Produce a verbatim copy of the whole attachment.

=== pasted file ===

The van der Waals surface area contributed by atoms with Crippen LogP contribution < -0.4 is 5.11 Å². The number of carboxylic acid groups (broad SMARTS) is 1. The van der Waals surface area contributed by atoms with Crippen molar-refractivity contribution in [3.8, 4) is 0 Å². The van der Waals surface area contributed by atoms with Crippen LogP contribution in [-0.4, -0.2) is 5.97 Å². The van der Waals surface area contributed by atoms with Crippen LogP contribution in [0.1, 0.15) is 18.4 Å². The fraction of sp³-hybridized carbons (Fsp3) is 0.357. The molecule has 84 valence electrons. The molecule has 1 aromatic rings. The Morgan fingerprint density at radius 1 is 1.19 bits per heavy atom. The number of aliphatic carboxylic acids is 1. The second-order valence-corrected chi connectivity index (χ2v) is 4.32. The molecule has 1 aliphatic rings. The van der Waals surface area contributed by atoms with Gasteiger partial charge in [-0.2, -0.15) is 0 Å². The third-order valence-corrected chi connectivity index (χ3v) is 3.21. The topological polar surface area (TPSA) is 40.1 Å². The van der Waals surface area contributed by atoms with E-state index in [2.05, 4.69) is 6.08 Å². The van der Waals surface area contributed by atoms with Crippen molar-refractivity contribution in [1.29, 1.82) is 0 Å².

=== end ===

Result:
The van der Waals surface area contributed by atoms with Crippen LogP contribution < -0.4 is 5.11 Å². The number of carboxylic acid groups (broad SMARTS) is 1. The van der Waals surface area contributed by atoms with Crippen molar-refractivity contribution in [3.8, 4) is 0 Å². The van der Waals surface area contributed by atoms with Crippen LogP contribution in [-0.4, -0.2) is 5.97 Å². The van der Waals surface area contributed by atoms with Crippen LogP contribution in [0.1, 0.15) is 18.4 Å². The fraction of sp³-hybridized carbons (Fsp3) is 0.357. The molecule has 84 valence electrons. The molecule has 1 aromatic rings. The Morgan fingerprint density at radius 1 is 1.19 bits per heavy atom. The number of aliphatic carboxylic acids is 1. The second-order valence-corrected chi connectivity index (χ2v) is 4.32. The molecule has 1 aliphatic rings. The van der Waals surface area contributed by atoms with Gasteiger partial charge in [-0.2, -0.15) is 0 Å². The third-order valence-corrected chi connectivity index (χ3v) is 3.21. The topological polar surface area (TPSA) is 40.1 Å². The van der Waals surface area contributed by atoms with E-state index in [2.05, 4.69) is 6.08 Å². The van der Waals surface area contributed by atoms with Crippen molar-refractivity contribution in [1.29, 1.82) is 0 Å².